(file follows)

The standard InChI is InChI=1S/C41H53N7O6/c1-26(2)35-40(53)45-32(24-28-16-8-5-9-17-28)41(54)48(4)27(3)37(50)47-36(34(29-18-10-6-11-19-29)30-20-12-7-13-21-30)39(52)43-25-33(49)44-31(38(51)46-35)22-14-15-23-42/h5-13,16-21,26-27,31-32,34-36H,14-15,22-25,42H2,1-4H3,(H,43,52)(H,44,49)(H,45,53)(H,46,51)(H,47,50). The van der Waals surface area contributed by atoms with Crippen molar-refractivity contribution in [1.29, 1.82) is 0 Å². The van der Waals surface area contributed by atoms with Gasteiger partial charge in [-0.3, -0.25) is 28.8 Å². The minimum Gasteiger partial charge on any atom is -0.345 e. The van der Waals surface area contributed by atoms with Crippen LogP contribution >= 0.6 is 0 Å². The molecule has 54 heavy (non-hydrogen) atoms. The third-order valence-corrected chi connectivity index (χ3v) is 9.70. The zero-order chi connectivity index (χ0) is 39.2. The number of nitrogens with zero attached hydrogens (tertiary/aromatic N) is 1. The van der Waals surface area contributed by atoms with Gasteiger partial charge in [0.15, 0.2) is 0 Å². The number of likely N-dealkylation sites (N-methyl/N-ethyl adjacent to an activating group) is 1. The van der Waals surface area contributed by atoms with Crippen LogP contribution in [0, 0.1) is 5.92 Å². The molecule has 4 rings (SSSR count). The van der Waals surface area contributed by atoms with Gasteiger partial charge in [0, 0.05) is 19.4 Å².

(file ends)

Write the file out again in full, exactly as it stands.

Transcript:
The standard InChI is InChI=1S/C41H53N7O6/c1-26(2)35-40(53)45-32(24-28-16-8-5-9-17-28)41(54)48(4)27(3)37(50)47-36(34(29-18-10-6-11-19-29)30-20-12-7-13-21-30)39(52)43-25-33(49)44-31(38(51)46-35)22-14-15-23-42/h5-13,16-21,26-27,31-32,34-36H,14-15,22-25,42H2,1-4H3,(H,43,52)(H,44,49)(H,45,53)(H,46,51)(H,47,50). The van der Waals surface area contributed by atoms with Crippen molar-refractivity contribution in [1.29, 1.82) is 0 Å². The van der Waals surface area contributed by atoms with Gasteiger partial charge in [-0.3, -0.25) is 28.8 Å². The minimum Gasteiger partial charge on any atom is -0.345 e. The van der Waals surface area contributed by atoms with Crippen LogP contribution >= 0.6 is 0 Å². The molecule has 54 heavy (non-hydrogen) atoms. The third-order valence-corrected chi connectivity index (χ3v) is 9.70. The zero-order chi connectivity index (χ0) is 39.2. The number of nitrogens with zero attached hydrogens (tertiary/aromatic N) is 1. The van der Waals surface area contributed by atoms with Gasteiger partial charge in [0.15, 0.2) is 0 Å². The number of likely N-dealkylation sites (N-methyl/N-ethyl adjacent to an activating group) is 1. The van der Waals surface area contributed by atoms with Crippen LogP contribution in [0, 0.1) is 5.92 Å². The molecule has 4 rings (SSSR count). The van der Waals surface area contributed by atoms with Gasteiger partial charge in [0, 0.05) is 19.4 Å².